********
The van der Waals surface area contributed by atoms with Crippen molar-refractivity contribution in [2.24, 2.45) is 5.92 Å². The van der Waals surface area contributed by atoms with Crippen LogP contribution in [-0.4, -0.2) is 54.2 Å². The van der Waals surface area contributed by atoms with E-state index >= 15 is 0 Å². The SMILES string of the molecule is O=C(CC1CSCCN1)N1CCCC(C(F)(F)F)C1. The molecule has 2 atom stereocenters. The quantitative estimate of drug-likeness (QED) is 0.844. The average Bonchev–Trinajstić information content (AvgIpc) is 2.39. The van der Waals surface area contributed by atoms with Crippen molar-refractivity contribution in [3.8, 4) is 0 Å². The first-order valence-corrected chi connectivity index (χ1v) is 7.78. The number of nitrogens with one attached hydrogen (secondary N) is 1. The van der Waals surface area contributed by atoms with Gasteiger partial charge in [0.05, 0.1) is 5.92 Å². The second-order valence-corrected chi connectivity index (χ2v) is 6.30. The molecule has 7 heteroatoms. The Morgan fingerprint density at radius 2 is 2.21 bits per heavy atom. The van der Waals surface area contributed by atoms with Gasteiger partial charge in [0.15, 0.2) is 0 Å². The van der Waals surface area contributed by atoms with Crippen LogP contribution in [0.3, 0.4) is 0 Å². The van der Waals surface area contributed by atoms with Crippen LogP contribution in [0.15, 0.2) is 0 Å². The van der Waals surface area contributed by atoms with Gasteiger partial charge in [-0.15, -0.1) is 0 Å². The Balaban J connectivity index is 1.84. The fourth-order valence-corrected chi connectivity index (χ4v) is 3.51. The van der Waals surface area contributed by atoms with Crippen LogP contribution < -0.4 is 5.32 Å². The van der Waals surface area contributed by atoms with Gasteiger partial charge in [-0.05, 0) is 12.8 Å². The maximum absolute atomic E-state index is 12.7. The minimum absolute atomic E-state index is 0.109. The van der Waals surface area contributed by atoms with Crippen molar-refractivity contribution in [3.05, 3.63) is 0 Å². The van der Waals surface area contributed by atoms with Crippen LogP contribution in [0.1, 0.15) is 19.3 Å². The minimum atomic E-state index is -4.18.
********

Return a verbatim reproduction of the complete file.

The van der Waals surface area contributed by atoms with Crippen molar-refractivity contribution in [2.24, 2.45) is 5.92 Å². The van der Waals surface area contributed by atoms with Crippen LogP contribution in [-0.4, -0.2) is 54.2 Å². The van der Waals surface area contributed by atoms with E-state index >= 15 is 0 Å². The SMILES string of the molecule is O=C(CC1CSCCN1)N1CCCC(C(F)(F)F)C1. The molecule has 2 atom stereocenters. The quantitative estimate of drug-likeness (QED) is 0.844. The average Bonchev–Trinajstić information content (AvgIpc) is 2.39. The van der Waals surface area contributed by atoms with Crippen molar-refractivity contribution in [3.8, 4) is 0 Å². The first-order valence-corrected chi connectivity index (χ1v) is 7.78. The number of nitrogens with one attached hydrogen (secondary N) is 1. The van der Waals surface area contributed by atoms with Gasteiger partial charge in [0.05, 0.1) is 5.92 Å². The second-order valence-corrected chi connectivity index (χ2v) is 6.30. The molecule has 7 heteroatoms. The Morgan fingerprint density at radius 2 is 2.21 bits per heavy atom. The van der Waals surface area contributed by atoms with Gasteiger partial charge in [0.15, 0.2) is 0 Å². The van der Waals surface area contributed by atoms with Crippen LogP contribution in [0.3, 0.4) is 0 Å². The van der Waals surface area contributed by atoms with Crippen LogP contribution in [0.15, 0.2) is 0 Å². The van der Waals surface area contributed by atoms with Gasteiger partial charge in [-0.15, -0.1) is 0 Å². The Balaban J connectivity index is 1.84. The fourth-order valence-corrected chi connectivity index (χ4v) is 3.51. The van der Waals surface area contributed by atoms with Crippen LogP contribution < -0.4 is 5.32 Å². The van der Waals surface area contributed by atoms with Gasteiger partial charge in [-0.05, 0) is 12.8 Å². The maximum absolute atomic E-state index is 12.7. The minimum absolute atomic E-state index is 0.109. The van der Waals surface area contributed by atoms with Crippen molar-refractivity contribution in [3.05, 3.63) is 0 Å². The van der Waals surface area contributed by atoms with Crippen LogP contribution in [0.1, 0.15) is 19.3 Å². The minimum atomic E-state index is -4.18.